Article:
Through the Cracks: How Unregulated Stormwater Runoff Is Preventing a Successful Chesapeake Bay Cleanup

Credit: Matt Rath/Chesapeake Bay Program

Pollution sources across the Chesapeake Bay watershed dump millions of pounds of nitrogen and phosphorus and billions of pounds of sediment into the Bay each year. In 2010 the Environmental Protection Agency adopted a far-reaching cleanup plan for the Bay, one of the most ambitious federal watershed restoration programs in our nation’s history. However, because the Clean Water Act doesn’t regulate all sources of stormwater, huge amounts of pollution are slipping through the cracks. The Clean Water Act requires federal pollution control permits only for stormwater discharges in densely populated urban areas. As a result, more than three million acres of developed land across the Bay watershed face no federal requirements to reduce the harmful storm runoff coming from buildings, roads, parking lots, and lawns—and this unregulated runoff threatens the success of the entire cleanup plan.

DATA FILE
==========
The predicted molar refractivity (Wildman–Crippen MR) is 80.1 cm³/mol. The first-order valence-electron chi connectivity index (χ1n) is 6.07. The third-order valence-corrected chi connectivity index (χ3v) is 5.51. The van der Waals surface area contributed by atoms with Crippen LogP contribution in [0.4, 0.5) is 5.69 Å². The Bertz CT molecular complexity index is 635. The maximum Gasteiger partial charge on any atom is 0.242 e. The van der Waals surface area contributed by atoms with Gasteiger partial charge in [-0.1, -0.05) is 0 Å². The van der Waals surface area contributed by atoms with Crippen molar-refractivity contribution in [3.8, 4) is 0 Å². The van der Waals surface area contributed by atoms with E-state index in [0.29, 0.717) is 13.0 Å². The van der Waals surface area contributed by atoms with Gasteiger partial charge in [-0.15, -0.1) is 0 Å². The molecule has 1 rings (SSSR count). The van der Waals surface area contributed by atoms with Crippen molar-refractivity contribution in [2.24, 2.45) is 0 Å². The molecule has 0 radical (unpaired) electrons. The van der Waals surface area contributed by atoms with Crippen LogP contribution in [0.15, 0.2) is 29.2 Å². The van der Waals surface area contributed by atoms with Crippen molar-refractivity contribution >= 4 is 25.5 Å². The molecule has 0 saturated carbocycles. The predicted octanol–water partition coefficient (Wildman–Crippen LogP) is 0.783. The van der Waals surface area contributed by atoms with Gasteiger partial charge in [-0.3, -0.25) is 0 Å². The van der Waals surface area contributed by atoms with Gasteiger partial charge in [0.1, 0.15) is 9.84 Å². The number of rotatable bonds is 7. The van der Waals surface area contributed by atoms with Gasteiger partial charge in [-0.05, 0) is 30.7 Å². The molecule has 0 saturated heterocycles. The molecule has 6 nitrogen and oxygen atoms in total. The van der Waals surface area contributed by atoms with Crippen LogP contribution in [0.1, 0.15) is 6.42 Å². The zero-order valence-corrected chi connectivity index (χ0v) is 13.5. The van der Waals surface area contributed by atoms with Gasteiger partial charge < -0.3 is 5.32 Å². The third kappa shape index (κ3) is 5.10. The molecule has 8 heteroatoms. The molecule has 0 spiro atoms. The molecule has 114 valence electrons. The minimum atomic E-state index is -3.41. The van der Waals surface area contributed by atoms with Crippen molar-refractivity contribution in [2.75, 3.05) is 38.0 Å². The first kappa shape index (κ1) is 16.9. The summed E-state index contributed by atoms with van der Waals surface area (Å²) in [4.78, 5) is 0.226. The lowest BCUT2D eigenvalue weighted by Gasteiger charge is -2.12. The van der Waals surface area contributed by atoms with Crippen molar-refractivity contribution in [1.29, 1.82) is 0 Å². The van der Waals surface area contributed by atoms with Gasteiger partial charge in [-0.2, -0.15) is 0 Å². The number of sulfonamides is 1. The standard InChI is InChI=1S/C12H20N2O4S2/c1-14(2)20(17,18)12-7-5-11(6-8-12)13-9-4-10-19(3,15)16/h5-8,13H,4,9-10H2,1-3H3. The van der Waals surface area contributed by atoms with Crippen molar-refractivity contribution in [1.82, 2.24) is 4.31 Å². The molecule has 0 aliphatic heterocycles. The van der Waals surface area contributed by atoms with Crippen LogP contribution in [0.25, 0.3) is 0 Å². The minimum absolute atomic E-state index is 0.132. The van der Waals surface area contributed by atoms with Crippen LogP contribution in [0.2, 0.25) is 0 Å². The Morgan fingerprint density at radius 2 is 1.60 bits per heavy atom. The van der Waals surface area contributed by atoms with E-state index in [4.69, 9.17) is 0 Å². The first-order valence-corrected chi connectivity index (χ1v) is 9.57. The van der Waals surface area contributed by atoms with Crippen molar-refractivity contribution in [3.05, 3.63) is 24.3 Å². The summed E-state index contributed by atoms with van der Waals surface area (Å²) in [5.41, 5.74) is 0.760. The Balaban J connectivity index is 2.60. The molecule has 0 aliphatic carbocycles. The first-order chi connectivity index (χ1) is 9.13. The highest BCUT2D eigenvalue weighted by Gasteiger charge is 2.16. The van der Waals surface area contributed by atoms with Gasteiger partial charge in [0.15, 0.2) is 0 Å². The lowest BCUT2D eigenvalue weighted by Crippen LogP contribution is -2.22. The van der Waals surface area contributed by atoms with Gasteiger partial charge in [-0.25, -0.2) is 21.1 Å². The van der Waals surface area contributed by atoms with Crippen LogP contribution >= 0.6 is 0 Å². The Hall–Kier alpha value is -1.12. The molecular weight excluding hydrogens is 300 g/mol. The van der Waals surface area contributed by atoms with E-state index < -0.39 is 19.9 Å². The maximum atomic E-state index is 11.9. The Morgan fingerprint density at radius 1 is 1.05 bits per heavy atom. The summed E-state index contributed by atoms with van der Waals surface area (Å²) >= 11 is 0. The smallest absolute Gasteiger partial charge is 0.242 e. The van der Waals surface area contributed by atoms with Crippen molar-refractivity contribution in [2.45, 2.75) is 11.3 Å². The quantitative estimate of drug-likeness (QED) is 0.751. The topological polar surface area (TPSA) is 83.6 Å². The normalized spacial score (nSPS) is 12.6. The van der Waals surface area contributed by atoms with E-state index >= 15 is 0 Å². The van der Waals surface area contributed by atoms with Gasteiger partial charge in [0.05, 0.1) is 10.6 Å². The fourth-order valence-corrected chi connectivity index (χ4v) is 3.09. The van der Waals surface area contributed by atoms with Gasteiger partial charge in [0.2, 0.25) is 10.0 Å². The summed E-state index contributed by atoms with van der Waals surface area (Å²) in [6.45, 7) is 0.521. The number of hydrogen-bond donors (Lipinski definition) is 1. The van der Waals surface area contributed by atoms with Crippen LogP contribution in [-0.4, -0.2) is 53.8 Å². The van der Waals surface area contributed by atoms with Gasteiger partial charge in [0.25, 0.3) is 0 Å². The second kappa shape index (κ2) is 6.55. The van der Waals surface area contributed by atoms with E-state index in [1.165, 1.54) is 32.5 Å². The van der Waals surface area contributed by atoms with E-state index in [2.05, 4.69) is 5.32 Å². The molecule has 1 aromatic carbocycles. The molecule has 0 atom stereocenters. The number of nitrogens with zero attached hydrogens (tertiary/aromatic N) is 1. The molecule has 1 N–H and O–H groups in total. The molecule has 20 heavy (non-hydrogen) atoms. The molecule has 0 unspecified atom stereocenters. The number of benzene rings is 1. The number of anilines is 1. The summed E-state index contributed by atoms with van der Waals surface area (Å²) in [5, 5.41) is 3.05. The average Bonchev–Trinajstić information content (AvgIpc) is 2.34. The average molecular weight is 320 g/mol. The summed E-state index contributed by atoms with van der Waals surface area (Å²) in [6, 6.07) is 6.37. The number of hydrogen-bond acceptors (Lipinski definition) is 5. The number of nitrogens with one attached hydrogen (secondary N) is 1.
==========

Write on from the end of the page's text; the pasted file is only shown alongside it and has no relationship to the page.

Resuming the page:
Ignoring the problem of unregulated stormwater won’t make it go away. Neither will it provide communities in the Chesapeake region with clean water. Instead, we must take comprehensive and coordinated action to address the full scope of the problem.

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